Companies will no longer be able to offer customers mortgage suggestions about a non-advised basis under proposals in the Mortgage Market Review. And whilst the activities of commercial mortgage brokers are not currently regulated it could have a knock on effect.
The FSA says it felt borrowers could not make the main difference between what was advised and non-advised and therefore proposes to get rid of the non-advised sales process and instead require that mortgages are sold either on an advised basis or, in the limited circumstances on an execution-only basis.
The FSA proposes however to permit high net worth people and mortgage professionals to opt-out of receiving advice and to be able to buy a product on an execution-only basis, irrespective of whether the sale involves some form of interactive discussion with an intermediary.
Consumers can also ask for execution-only, however they must know precisely what they want to buy. With regards to a home loan, the FSA expect the consumer to know, and to be able to supply the intermediary with information about the product they want, including:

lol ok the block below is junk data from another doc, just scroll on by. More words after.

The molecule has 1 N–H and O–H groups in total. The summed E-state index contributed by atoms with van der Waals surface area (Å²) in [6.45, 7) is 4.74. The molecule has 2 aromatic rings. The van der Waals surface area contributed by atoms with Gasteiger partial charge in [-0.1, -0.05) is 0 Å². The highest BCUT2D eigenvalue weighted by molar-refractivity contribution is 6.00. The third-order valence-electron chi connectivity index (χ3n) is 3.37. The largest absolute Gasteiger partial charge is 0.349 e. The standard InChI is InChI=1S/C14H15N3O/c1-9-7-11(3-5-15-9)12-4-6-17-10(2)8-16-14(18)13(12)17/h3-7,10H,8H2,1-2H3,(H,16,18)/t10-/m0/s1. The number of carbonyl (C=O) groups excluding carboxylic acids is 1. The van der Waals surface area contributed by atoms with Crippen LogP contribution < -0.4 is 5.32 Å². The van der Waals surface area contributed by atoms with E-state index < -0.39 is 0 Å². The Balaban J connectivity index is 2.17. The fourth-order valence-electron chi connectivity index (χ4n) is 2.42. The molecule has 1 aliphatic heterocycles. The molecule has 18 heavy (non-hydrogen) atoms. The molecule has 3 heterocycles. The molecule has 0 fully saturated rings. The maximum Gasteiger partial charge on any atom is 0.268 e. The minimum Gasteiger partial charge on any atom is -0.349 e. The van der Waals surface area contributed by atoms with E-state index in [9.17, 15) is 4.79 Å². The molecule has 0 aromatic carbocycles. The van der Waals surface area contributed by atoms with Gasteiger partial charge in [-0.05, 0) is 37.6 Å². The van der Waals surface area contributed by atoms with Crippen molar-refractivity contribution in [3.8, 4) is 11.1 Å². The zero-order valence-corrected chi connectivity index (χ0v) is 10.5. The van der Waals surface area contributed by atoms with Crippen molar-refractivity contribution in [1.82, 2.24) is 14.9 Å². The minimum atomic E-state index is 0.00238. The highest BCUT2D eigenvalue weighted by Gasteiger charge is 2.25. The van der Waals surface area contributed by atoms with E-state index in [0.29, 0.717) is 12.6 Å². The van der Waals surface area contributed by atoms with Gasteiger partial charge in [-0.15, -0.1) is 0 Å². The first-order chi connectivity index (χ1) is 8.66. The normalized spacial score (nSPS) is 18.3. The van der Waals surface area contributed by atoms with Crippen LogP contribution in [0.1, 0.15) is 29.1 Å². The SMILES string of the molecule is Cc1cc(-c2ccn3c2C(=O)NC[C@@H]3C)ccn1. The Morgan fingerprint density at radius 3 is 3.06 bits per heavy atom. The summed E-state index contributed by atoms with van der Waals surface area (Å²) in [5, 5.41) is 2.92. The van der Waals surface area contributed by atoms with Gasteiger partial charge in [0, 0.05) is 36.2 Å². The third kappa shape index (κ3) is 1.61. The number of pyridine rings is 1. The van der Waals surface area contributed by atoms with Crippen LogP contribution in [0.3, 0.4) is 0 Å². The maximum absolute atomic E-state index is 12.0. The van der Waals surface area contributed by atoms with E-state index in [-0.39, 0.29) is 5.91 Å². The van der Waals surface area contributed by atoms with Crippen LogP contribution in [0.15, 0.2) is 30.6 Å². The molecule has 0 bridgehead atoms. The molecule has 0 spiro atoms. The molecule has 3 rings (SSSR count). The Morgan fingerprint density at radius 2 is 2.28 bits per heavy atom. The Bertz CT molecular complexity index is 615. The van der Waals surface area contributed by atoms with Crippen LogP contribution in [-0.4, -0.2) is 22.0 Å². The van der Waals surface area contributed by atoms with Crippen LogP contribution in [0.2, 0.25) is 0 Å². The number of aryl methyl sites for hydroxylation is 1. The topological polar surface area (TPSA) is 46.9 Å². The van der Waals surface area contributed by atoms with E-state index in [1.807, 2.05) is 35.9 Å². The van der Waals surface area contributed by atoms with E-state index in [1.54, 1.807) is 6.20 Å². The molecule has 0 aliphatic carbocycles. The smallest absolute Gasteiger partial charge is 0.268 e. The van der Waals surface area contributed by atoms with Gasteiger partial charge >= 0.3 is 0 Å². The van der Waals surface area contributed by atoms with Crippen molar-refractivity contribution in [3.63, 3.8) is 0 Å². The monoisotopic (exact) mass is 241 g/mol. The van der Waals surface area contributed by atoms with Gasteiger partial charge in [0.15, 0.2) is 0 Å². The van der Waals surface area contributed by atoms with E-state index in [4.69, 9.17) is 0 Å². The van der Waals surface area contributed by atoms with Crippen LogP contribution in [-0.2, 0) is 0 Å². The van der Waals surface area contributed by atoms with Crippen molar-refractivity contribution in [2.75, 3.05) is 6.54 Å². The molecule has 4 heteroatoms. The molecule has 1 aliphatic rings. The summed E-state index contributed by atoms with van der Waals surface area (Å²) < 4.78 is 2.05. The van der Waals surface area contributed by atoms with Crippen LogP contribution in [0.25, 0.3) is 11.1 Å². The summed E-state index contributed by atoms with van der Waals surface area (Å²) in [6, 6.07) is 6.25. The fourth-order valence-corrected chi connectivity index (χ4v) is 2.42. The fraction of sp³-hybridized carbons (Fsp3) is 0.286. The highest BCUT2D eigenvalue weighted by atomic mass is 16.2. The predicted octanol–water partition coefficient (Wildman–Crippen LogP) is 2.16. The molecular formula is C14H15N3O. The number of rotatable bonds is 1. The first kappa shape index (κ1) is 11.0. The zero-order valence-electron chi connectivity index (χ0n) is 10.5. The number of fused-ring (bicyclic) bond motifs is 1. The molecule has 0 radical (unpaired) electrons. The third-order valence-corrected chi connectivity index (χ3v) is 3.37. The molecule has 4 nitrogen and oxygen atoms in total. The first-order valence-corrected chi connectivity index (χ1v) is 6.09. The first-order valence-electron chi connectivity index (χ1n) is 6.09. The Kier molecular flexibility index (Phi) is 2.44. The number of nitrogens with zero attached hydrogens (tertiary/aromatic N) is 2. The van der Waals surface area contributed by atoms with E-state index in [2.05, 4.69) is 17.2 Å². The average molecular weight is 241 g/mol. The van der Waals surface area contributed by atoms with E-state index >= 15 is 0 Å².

- The Lender’s name
- The rate and type of interest product, including length of term.
- The price or value of the property
- Whether they want an interest-only or a repayment mortgage
Customers who the FSA class as vulnerable, such as people looking for right to buy, equity release, sale and rent back, and those consolidating debt will not be able to opt out of advice. The only exception being sale and rent back customers who can reject the advice being offered.
The FSA’s consultation is open until March 2012 with the final rules expected to be in place in the summer of 2012. Brokers who are not currently qualified would have until 2013 to implement the rules. However the timescale could be moved depending on the state of the UK and Eurozone economies.
All of the above are contained in the FSA’s Mortgage Market Review which is a long awaited shake up of how mortgage lenders interact with their existing and potential customers. There is a potential negative impact for property developers and commercial customers as although these products specifically will not be regulated it is hard to see how many commercial mortgage brokers will remain in business.